Conversely, you might be outraged.
Famously – or infamously, depending on your viewpoint and possibly how many of the works in question you own – the New Republic’s art critic Jed Perl has labelled what he calls the Chinese political pop movement’s ‘delusionary infatuation’ with Mao ‘more sinister than anything we have seen in the already fairly astonishing annals of radical chic.’
However you interpret the obsession, from the years of high personality cult to the present, Mao has never ‘lost face’, at least so far as visual representation is concerned.
Face has always been for others to lose. Mao expressly viewed the Chinese populace as a palimpsest on which to etch his vision of a new world.
I wonder if any other country-based exhibition of portraits would feature as many works as this one does of paintings and photographs in which the face itself is left blank or virtually featureless. Wang Keping’s Cadre has hollow eyes, no mouth and no ears. The figure in Chen Wei’s A lighthouse was winking in the distance it is erased by a flash of light. And the couple in Wang Xingwei’s oil painting My Beautiful Life, are seen from the back as they look out over a river.
Like Fang Lijun’s face-down swimmer in 1988.8.25, and particularly in the context of this exhibition, the painting My Beautiful Life conveys a sense in which the face is reserved for the private realm, beyond both the collective gaze and the gaze of the collective.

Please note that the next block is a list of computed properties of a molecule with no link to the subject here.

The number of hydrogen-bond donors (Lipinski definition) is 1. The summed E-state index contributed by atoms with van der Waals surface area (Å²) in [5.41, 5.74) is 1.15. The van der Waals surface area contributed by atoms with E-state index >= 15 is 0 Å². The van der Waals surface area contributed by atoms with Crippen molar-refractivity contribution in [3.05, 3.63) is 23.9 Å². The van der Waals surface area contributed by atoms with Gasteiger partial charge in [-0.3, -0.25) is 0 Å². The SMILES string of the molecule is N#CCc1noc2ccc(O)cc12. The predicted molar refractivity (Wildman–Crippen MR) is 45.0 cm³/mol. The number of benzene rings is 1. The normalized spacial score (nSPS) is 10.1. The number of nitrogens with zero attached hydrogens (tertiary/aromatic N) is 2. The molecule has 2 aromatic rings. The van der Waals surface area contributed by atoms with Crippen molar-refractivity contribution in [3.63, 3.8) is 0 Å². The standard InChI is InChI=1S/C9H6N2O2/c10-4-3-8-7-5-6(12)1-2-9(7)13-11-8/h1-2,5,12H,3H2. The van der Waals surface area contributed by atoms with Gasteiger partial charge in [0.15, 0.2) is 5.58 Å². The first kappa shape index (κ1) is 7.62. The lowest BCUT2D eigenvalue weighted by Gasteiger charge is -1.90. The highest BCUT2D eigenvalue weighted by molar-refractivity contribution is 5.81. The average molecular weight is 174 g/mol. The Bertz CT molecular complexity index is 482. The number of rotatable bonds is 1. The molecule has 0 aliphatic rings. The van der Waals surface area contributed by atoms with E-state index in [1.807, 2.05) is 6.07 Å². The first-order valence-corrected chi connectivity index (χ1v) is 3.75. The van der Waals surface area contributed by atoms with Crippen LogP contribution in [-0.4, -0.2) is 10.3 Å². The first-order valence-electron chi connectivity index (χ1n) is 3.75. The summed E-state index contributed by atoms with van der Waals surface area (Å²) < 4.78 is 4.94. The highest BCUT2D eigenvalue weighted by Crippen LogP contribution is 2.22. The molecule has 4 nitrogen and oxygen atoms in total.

There have been times when even China’s leaders have disappeared from sight, airbrushed or painted out of group portraits following a purge, for example. I believe the Communist Party has recently misplaced Xi Jinping, the man who is tipped to become president in the upcoming changeover of leadership. Xi has been missing for eight or nine days now [Xi was out of the public eye from 1-14 September; his disappearance remained unexplained. – Ed.].
You might think about Xi while viewing Yue Minjun’s oil painting Founding Ceremony, a reprisal of a famous painting of Mao, other leaders and dignitaries on the rostrum of Tiananmen Gate to announce the founding of the People’s Republic of China on 1 October 1949 – this time, without the people.
He Xiangyu goes one step further and gets rid of everything except the microphone and Mao’s voice, along with that of the man who introduced him.
Fang Lijun takes another angle on the portrait in the painting that greets you the moment you walk into the exhibition: it’s part of a series that Fang has done featuring a bald man with a dumb expression who multiplies across Fang’s canvases to populate a kind of meat-headed universe.
It’s impossible to do justice in a few short remarks to all the common themes and individual voices that weave through this fascinating exhibition, curated with wit and intelligence by Claire Roberts from the extraordinary collection of Uli Sigg.
I do wish to leave you with a final provocation.
Claire observes in her catalogue essay that many of the works ‘manifest an almost obsessive concern with the Chinese condition (physical, spiritual, existential)’. Uli Sigg himself stresses that without some knowledge of the Chinese context, ‘you won’t be able to understand the work in the way the artist intended. You can still like it, but for the wrong reasons.’ Right or wrong – you Go Figure!
Links and References
For more on Linda Jaivin and her work, see here.
On the exhibition, ‘Go Figure! Contemporary Chinese Portraiture’, see here.
Claire Roberts, ‘More Than Just Face Value‘, Financial Times, 1 September 2012.
Claire Roberts, ed., Go Figure! Contemporary Chinese Portraiture, Canberra: National Portrait Gallery and Sherman Contemporary Art Foundation, 2012.
M+ Museum, Hong Kong.